Officials in Niagara County, in western New York, are being sued by the parents of Roger Dunn over allegations that a coroner took a piece of his body for canine police training following his death last year.
According to The Associated Press, Dunn, 32, was killed in a car accident in Cambria on April 13, 2012. His body was then taken to the office of Niagara County Coroner Russell Jackman, but not before he gave some of Dunn’s tissue to volunteer Fire Chief Vincent Salerno who was engaged in training a dog to track human remains.
Both men have since resigned and have pleaded guilty to misdemeanors regarding their conduct. Both were also fined $1,000, as well as sentenced to 100 hours of community service for the Society for the Prevention of Cruelty to Animals. Both have also written letters of apology to the parents, Danny and Anita Dunn.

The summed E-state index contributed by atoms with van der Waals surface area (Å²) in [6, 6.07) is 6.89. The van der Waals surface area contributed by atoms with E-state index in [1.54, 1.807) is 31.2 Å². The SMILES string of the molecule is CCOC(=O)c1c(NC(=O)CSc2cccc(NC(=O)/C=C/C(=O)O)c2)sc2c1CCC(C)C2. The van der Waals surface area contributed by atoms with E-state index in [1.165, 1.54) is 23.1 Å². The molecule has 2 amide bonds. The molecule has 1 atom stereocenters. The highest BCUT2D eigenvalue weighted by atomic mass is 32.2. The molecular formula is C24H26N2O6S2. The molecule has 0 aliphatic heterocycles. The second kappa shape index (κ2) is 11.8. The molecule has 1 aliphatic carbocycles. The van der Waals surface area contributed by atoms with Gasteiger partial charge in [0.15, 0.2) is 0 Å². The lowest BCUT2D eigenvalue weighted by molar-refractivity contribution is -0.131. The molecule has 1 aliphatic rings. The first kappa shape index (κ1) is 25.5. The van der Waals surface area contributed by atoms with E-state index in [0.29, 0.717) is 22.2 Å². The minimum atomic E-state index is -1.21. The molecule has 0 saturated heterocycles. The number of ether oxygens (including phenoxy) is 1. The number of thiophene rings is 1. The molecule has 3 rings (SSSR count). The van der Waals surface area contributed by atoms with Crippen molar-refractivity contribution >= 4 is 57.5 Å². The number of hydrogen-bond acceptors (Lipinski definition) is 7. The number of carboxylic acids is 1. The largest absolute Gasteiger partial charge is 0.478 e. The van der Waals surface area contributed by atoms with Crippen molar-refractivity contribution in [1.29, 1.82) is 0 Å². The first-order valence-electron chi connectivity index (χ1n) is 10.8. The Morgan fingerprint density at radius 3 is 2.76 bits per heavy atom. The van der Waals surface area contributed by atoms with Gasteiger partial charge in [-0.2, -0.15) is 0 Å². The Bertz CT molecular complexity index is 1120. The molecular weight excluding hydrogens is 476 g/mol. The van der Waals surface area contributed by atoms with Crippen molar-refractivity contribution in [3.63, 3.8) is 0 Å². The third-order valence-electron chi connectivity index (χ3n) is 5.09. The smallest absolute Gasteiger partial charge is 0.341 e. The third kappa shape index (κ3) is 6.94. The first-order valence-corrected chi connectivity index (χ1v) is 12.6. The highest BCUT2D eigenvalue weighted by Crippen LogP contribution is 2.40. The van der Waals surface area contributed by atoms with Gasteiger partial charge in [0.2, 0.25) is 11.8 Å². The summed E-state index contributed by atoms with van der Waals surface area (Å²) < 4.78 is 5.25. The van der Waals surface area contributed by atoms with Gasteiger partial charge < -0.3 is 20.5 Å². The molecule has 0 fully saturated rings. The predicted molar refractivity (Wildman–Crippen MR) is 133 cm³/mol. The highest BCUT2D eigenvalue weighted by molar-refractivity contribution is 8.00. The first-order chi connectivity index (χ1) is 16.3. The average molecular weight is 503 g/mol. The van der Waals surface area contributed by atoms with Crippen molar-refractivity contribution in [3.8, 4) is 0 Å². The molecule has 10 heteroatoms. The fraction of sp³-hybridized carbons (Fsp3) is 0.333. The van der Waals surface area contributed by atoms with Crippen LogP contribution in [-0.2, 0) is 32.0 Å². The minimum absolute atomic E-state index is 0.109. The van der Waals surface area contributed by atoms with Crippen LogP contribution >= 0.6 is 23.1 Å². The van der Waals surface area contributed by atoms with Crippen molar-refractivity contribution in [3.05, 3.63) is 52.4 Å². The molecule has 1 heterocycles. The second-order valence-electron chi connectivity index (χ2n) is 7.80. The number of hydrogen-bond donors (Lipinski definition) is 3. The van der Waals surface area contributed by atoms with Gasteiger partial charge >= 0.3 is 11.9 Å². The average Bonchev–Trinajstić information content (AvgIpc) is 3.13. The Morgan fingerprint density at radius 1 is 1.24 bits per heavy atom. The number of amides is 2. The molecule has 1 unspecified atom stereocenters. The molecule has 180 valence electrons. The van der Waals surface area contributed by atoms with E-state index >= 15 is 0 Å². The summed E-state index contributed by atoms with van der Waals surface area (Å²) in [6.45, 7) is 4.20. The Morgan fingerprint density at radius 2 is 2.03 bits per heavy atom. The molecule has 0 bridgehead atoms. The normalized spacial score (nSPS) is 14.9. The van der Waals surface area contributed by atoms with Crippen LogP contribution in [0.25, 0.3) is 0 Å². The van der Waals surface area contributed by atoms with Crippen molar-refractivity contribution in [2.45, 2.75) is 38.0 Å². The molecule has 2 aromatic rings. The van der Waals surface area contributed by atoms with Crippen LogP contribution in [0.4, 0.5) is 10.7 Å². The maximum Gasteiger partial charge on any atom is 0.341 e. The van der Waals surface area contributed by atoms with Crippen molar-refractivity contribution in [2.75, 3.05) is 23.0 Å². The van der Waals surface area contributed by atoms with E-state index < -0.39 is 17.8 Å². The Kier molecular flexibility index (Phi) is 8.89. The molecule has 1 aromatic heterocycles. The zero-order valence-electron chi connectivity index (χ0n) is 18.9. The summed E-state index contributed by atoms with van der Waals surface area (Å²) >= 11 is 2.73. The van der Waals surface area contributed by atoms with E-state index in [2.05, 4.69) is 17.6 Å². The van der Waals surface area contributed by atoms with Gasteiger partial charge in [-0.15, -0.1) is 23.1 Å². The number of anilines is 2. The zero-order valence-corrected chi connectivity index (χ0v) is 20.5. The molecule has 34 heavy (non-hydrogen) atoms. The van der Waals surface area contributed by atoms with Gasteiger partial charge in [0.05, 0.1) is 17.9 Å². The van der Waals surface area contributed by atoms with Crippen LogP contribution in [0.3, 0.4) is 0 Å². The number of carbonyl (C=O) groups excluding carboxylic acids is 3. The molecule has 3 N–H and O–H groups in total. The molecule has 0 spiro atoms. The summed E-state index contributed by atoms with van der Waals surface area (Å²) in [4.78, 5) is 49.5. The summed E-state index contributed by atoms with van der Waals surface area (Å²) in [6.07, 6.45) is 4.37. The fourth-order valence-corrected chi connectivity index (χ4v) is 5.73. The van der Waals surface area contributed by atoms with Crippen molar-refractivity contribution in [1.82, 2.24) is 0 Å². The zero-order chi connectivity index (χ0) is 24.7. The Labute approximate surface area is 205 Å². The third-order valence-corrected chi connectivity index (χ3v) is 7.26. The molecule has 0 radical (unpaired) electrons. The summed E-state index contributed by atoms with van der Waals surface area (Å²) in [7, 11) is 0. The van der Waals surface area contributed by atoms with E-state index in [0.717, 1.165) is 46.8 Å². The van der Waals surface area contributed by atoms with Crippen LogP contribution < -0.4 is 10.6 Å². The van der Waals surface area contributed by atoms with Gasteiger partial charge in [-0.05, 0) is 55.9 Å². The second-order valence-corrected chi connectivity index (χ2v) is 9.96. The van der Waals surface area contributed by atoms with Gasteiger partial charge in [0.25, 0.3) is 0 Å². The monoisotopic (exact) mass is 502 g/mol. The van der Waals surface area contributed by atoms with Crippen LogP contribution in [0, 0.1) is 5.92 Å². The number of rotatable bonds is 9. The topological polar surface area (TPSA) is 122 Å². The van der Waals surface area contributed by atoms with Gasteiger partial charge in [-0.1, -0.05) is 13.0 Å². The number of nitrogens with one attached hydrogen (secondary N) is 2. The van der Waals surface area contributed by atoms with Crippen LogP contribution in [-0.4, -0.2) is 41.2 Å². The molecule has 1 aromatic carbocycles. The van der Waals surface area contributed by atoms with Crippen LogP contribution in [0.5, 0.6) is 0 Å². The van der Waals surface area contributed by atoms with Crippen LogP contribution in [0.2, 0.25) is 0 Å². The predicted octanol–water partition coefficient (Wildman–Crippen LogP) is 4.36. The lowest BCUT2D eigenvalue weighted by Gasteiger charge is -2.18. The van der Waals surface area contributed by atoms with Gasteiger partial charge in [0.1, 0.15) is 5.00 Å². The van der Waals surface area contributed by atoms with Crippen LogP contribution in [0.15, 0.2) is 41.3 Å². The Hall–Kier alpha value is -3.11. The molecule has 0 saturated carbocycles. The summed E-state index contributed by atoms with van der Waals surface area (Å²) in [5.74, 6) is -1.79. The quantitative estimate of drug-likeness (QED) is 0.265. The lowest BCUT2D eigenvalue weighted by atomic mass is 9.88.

Nevertheless, the The Buffalo News reported, “the suit filed by Lewiston attorney Michael J. Dowd, says that the victim’s parents didn’t know until they heard media reports that Jackman had removed a piece of their son’s body tissue, which he gave to Salerno for use in training a dog to sniff out cadavers.”
County officials have tried to downplay the incident, calling it a “well-intentioned mistake,” AP said, but the parents of the deceased aren’t buying.
Niagara County Sheriff James Voutour said training dogs with cadavers is standard procedure but he added, “There are legal means to obtain cadaver parts. … They didn’t follow those legal guidelines.”